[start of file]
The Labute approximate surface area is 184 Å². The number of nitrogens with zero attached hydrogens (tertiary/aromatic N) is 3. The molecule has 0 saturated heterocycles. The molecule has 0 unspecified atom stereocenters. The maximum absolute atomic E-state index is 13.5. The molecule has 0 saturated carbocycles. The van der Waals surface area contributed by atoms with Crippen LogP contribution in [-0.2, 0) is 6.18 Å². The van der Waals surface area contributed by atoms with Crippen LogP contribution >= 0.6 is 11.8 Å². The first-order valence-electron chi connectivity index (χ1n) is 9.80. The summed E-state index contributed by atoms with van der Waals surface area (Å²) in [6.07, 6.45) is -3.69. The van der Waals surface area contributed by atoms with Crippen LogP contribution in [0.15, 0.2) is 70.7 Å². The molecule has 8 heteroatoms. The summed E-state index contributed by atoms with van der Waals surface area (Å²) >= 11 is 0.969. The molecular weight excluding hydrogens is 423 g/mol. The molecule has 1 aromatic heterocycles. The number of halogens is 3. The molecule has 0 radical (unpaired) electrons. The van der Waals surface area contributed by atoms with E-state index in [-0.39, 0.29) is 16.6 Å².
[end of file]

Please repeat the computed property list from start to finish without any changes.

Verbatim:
The Labute approximate surface area is 184 Å². The number of nitrogens with zero attached hydrogens (tertiary/aromatic N) is 3. The molecule has 0 saturated heterocycles. The molecule has 0 unspecified atom stereocenters. The maximum absolute atomic E-state index is 13.5. The molecule has 0 saturated carbocycles. The van der Waals surface area contributed by atoms with Crippen LogP contribution in [-0.2, 0) is 6.18 Å². The van der Waals surface area contributed by atoms with Crippen LogP contribution >= 0.6 is 11.8 Å². The first-order valence-electron chi connectivity index (χ1n) is 9.80. The summed E-state index contributed by atoms with van der Waals surface area (Å²) in [6.07, 6.45) is -3.69. The van der Waals surface area contributed by atoms with Crippen LogP contribution in [0.15, 0.2) is 70.7 Å². The molecule has 8 heteroatoms. The summed E-state index contributed by atoms with van der Waals surface area (Å²) >= 11 is 0.969. The molecular weight excluding hydrogens is 423 g/mol. The molecule has 1 aromatic heterocycles. The number of halogens is 3. The molecule has 0 radical (unpaired) electrons. The van der Waals surface area contributed by atoms with E-state index in [-0.39, 0.29) is 16.6 Å².